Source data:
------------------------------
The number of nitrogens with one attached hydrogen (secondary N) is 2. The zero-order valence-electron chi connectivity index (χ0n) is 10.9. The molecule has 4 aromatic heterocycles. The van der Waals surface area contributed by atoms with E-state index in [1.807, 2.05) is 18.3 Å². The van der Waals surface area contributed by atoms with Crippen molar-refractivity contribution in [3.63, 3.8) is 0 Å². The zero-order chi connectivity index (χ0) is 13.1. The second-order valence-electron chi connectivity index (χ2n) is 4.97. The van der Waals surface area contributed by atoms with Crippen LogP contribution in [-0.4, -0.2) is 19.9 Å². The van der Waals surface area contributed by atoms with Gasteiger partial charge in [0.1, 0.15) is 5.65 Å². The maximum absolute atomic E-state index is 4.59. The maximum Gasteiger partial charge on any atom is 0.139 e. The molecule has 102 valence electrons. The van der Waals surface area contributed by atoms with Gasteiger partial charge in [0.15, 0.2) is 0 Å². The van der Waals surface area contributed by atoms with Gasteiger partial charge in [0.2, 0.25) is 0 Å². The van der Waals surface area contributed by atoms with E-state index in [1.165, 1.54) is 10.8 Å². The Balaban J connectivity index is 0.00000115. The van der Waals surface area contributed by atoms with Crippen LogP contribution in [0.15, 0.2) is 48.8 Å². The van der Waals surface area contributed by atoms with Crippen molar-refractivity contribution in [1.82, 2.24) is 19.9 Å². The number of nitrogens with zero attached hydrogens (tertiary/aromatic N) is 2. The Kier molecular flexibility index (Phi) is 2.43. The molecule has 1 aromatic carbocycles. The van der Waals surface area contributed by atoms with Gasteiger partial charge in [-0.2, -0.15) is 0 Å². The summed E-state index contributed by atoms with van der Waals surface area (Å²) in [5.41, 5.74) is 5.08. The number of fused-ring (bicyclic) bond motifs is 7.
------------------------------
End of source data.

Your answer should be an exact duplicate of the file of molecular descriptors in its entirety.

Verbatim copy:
The number of nitrogens with one attached hydrogen (secondary N) is 2. The zero-order valence-electron chi connectivity index (χ0n) is 10.9. The molecule has 4 aromatic heterocycles. The van der Waals surface area contributed by atoms with E-state index in [1.807, 2.05) is 18.3 Å². The van der Waals surface area contributed by atoms with Crippen molar-refractivity contribution in [3.63, 3.8) is 0 Å². The zero-order chi connectivity index (χ0) is 13.1. The second-order valence-electron chi connectivity index (χ2n) is 4.97. The van der Waals surface area contributed by atoms with Crippen LogP contribution in [-0.4, -0.2) is 19.9 Å². The van der Waals surface area contributed by atoms with Gasteiger partial charge in [0.1, 0.15) is 5.65 Å². The maximum absolute atomic E-state index is 4.59. The maximum Gasteiger partial charge on any atom is 0.139 e. The molecule has 102 valence electrons. The van der Waals surface area contributed by atoms with Gasteiger partial charge in [0.15, 0.2) is 0 Å². The van der Waals surface area contributed by atoms with Gasteiger partial charge in [0.2, 0.25) is 0 Å². The van der Waals surface area contributed by atoms with E-state index in [1.165, 1.54) is 10.8 Å². The Balaban J connectivity index is 0.00000115. The van der Waals surface area contributed by atoms with Crippen LogP contribution in [0.15, 0.2) is 48.8 Å². The van der Waals surface area contributed by atoms with Crippen molar-refractivity contribution in [1.82, 2.24) is 19.9 Å². The number of nitrogens with zero attached hydrogens (tertiary/aromatic N) is 2. The Kier molecular flexibility index (Phi) is 2.43. The molecule has 1 aromatic carbocycles. The van der Waals surface area contributed by atoms with Gasteiger partial charge in [-0.2, -0.15) is 0 Å². The summed E-state index contributed by atoms with van der Waals surface area (Å²) in [5.41, 5.74) is 5.08. The number of fused-ring (bicyclic) bond motifs is 7.